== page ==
Avastin maculopatia


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Avastin maculopatia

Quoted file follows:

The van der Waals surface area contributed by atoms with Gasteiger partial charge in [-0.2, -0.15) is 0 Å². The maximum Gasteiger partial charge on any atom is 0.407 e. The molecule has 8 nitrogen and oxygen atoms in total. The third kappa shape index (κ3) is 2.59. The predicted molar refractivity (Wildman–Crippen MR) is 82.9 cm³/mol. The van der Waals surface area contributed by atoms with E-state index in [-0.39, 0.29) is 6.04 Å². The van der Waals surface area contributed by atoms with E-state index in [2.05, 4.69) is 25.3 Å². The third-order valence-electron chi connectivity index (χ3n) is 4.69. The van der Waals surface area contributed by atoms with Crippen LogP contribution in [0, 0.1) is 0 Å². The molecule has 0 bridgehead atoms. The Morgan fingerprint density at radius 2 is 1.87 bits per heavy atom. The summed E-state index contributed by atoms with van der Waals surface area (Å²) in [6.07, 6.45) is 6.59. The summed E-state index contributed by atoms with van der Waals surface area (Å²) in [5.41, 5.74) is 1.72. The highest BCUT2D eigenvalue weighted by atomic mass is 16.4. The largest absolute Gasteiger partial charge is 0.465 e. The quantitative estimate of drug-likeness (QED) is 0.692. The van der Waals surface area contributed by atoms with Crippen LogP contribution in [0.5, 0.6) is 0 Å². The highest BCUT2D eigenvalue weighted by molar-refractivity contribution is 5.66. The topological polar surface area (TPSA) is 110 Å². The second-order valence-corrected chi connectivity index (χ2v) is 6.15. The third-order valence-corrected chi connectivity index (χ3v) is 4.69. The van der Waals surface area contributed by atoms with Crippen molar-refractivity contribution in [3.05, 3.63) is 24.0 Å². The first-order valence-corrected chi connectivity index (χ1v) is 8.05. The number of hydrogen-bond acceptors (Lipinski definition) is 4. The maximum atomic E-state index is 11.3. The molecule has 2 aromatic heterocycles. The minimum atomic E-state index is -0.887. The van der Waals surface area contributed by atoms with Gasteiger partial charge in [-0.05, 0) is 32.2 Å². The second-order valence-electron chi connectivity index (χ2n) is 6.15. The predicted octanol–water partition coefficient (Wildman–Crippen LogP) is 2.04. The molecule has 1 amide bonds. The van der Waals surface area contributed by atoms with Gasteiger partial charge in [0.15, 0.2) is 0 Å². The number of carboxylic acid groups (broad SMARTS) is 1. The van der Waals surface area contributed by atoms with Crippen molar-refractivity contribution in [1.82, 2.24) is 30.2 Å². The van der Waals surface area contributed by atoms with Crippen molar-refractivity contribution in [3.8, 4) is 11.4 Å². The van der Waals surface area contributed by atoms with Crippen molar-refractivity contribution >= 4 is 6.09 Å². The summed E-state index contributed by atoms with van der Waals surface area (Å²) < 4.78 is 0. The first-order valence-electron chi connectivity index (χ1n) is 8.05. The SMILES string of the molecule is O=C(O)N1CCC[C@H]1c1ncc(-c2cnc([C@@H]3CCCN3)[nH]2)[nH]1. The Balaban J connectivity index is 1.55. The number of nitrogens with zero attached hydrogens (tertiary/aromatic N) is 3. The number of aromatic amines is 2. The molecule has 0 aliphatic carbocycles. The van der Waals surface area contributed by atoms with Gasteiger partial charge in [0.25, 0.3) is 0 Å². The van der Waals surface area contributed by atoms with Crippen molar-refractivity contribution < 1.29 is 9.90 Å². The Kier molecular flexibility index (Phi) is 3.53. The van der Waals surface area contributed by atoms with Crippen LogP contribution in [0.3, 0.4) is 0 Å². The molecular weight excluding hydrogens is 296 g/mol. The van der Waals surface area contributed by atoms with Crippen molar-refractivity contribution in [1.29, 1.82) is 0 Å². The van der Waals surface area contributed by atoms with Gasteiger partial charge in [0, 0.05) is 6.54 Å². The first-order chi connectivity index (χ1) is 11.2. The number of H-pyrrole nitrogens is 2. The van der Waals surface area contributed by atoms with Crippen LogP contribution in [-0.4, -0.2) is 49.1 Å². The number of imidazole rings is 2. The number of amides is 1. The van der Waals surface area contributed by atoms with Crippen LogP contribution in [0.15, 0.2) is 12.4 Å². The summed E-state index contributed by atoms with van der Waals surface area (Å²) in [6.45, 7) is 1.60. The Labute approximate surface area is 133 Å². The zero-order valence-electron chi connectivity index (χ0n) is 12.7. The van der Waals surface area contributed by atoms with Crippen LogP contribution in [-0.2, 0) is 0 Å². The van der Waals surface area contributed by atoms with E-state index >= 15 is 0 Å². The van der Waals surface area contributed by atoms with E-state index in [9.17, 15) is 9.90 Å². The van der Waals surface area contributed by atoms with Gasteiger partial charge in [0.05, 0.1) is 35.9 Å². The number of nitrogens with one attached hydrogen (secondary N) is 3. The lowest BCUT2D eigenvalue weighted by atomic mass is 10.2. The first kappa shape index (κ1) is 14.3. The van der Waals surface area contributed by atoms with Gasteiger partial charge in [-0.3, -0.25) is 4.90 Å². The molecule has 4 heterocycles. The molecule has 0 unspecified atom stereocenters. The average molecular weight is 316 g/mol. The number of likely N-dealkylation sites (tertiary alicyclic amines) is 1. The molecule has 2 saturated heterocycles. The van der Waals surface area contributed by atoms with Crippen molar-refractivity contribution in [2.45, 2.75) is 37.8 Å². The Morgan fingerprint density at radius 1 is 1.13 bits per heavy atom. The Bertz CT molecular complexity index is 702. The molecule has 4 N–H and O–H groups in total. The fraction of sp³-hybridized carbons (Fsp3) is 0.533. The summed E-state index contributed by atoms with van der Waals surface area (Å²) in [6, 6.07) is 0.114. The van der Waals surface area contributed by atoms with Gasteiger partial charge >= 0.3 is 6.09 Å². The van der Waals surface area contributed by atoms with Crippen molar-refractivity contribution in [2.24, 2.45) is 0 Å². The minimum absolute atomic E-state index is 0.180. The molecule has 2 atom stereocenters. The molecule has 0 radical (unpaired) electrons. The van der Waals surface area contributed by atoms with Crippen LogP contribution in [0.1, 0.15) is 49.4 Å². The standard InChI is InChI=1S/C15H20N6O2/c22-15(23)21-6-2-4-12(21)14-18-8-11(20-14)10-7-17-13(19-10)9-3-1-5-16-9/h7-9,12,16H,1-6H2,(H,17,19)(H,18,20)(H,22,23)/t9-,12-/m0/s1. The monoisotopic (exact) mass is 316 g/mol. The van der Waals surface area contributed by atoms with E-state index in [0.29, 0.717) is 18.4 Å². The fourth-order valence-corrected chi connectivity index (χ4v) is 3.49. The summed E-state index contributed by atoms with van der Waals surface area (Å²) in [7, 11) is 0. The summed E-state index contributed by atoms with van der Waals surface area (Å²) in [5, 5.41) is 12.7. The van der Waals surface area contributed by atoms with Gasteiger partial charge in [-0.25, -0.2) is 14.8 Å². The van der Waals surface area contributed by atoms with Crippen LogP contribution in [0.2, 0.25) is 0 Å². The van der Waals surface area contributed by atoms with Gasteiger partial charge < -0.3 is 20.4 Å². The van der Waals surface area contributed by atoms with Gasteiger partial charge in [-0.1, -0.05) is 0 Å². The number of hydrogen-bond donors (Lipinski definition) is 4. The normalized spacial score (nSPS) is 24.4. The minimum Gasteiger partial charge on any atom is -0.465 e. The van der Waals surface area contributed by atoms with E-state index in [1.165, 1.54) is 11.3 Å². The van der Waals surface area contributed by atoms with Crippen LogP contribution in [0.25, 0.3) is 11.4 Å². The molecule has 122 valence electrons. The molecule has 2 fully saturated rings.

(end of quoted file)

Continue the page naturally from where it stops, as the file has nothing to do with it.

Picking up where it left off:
1. 1. BMJ 2012;344:e3012 doi: 10.1136/bmj.e3012 (Published 1 May 2012) Page 1 of 3Feature FEATUREEYE DRUGSWhy using Avastin for eye disease is so difficultUse of bevacizumab rather than ranibizumab for wet age related macular degeneration has thepotential to save substantial sums. But, as Ingrid Torjesen reports, the drug company is fightingto protect its profitsIngrid Torjesen freelance journalistLondon, UKRanibizumab (Lucentis) and bevacizumab (Avastin) are both And with the imminent move to clinical commissioning groups,commonly used to treat wet age related macular degeneration Novartis is beginning to target general practitioners who will(AMD) in the United Kingdom. Many primary care trusts, which be holding the purse strings with educational meetings onpay for treatments in England, see little difference between commissioning in ophthalmology. One is due to be held inthem, other than the price: ranibizumab costs around 12 times London on 14 June.more than bevacizumab.1 Independent evidenceBut Novartis insists there are subtle and important differencesbetween them in terms of effectiveness and safety, and, most Two major non-pharmaceutical company funded trialsimportantly, ranibizumab is licensed for wet AMD and is comparing bevacizumab and ranibizumab are currentlyrecommended by the National Institute for Health and Clinical underway to clarify whether ranibizumab is really more effectiveExcellence (NICE), whereas bevacizumab is not. Some cynics and safer: the Comparison of Age-related Macular Degenerationmight describe it as clever marketing. Treatments Trials (CATT) in the US funded by the National Eye Institute, and the Inhibit VEGF in Age-related choroidalBoth drugs were developed by Genentech, which is now owned Neovascularisation (IVAN) trial in the UK funded by the Healthby Roche. They are derived from the same antibody and work Technology Assessment Clinical Trials programme of the UKby blocking vascular endothelial growth factor (VEGF) to slow National Institute for Health Research.down or stop abnormal growth of blood vessels. Bevacizumabwas developed as an anticancer drug and licensed in Europe in The first year results from CATT, published last May, suggest2005. Ranibizumab was licensed for macular degeneration in that bevacizumab and ranibizumab are equally effective.2007. Roche holds the licence for bevacizumab and in the US Novartis highlighted that the two drugs had different side effectsells ranibizumab through Genetech, while outside the US profiles, with a higher risk of stroke and death withNovartis manufactures and holds the licence for ranibizumab. bevacizumab.2 The second year CATT data and first year IVAN data will be unveiled at the Association for Research in VisionBefore ranibizumab was licensed, ophthalmologists realised and Ophthalmology meeting in Florida in May. In preparationthat bevacizumab was likely to have the same effect and some Novartis is briefing key journalists. In April it held a mediastarted using it off-label for wet AMD. roundtable to recap the CATT first year data and IVAN trialWith primary care trusts under financial pressure, an increasing design and discuss implications for interpreting the final resultsnumber are considering allowing ophthalmologists to use the of these trials.cheaper bevacizumab for wet AMD, a move that would affectNovartis’s profits dramatically. Legal challengesNovartis argues that ranibizumab is the more effective and saferproduct for the indication and points out that there are potential The board of North Yorkshire and York PCT has beenrepercussions for doctors and hospitals using bevacizumab discussing allowing use of bevacizumab for some time,3 but,off-label rather than ranibizumab, which NICE recommends. aware that such a decision is likely to elicit a legal challengeMuch of this argument is delivered through sponsored meetings from Novartis, in January its board decided to await the outcomeand interactions between individual company representatives of the IVAN and CATT trials.4 If it does give the green light toand ophthalmologists, primary care trust (PCT) staff, or bevacizumab, it is likely to create difficulties for some providers.journalists. York Teaching Hospital NHS Foundation Trust has receivedingrid_torjesen@hotmail.comFor personal use only: See rights and reprints http://www.bmj.com/permissions Subscribe: http://www.bmj.com/subscribe